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  • Need for physical therapists expected to keep increasing

    Boston Herald - 08/22/2016

    “It’s really a wonderful career, because it’s flexible and you can over time change your career focus,” said Maura Daly Iversen, a professor and chairperson of the Department of Physical Therapy, Movement and Rehabilitation Science at Northeastern University. Daly Iversen said her own career has come to focus heavily on the research side of the field, and much of that has involved proving the effectiveness of physical therapy and movement to treat arthritis pain.

    “There was once a fear that exercise could hurt someone with arthritis,” she said, adding that now it’s seen as beneficial to increasing ability and reducing pain.

    Physical therapy is also increasingly becoming viewed as an alternative to medication for several other conditions, said Deirdra Murphy, associate dean for undergraduate studies at UMass Lowell’s College of Health Sciences.

    “One thing that’s really exciting is when you think about it in relation to the opioid crisis,” Murphy said. Opioid-based drugs, she said, are largely ineffective for lower back pain, but they are often prescribed for it. Physical therapy, on the other hand, “is a really cost-effective alternative to opioids,” she said.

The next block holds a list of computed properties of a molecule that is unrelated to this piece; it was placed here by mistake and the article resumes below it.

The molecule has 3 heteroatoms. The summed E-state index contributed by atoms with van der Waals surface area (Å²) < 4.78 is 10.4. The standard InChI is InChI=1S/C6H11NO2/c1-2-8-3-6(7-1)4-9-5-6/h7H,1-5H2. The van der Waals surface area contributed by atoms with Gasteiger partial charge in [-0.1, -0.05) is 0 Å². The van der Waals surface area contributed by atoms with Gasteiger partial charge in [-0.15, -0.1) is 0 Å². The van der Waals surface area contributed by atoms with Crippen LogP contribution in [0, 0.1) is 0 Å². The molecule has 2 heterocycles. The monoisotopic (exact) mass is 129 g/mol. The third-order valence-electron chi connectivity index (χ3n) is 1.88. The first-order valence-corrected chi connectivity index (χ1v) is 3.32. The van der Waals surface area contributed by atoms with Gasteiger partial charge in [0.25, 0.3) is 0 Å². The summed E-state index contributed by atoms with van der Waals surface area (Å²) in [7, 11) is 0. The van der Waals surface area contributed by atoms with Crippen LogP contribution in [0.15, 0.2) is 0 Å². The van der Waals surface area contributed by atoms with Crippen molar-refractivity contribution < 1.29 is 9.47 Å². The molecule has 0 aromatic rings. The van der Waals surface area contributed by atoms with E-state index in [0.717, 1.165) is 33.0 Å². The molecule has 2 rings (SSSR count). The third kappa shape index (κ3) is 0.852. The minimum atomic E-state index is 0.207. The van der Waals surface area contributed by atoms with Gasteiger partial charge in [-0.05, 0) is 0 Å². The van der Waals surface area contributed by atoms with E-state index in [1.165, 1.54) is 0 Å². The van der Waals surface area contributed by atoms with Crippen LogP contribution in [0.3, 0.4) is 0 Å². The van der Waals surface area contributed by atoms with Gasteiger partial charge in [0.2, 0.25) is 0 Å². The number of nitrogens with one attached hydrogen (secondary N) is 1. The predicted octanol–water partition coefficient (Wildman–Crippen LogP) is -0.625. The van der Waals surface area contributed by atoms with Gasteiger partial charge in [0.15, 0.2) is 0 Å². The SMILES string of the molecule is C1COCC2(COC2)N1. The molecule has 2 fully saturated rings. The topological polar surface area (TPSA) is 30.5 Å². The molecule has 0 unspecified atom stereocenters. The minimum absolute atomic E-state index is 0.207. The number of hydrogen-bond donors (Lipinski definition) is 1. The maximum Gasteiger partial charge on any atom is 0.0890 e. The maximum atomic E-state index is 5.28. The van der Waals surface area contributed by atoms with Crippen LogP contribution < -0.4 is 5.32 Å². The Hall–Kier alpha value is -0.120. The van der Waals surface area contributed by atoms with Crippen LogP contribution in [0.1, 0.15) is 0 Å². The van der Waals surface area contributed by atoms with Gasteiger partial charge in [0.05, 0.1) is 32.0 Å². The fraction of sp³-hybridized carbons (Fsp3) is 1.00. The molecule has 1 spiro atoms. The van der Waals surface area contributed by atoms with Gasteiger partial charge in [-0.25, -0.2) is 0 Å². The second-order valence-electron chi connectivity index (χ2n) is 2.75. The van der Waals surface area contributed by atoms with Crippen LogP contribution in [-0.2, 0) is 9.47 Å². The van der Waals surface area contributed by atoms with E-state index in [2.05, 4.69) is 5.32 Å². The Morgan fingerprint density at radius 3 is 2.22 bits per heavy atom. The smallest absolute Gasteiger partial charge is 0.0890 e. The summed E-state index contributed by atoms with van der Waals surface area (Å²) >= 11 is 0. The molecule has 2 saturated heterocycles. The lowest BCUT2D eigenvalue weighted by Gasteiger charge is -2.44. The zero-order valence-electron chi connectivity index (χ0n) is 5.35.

These new applications for physical therapy are also helping to fuel its demand, those in the field say.

    And the variety of uses for the therapy is vast.

    Jessica Rihm, a 21-year-old physical therapy student in Northeastern University’s accelerated six-year program, said she was introduced to the profession when her brother was receiving care as a baby for a muscular impairment.

    “He showed a lot of improvements,” said Rihm, who later, as a teenager, came in contact with the therapist who showed her more about the work.


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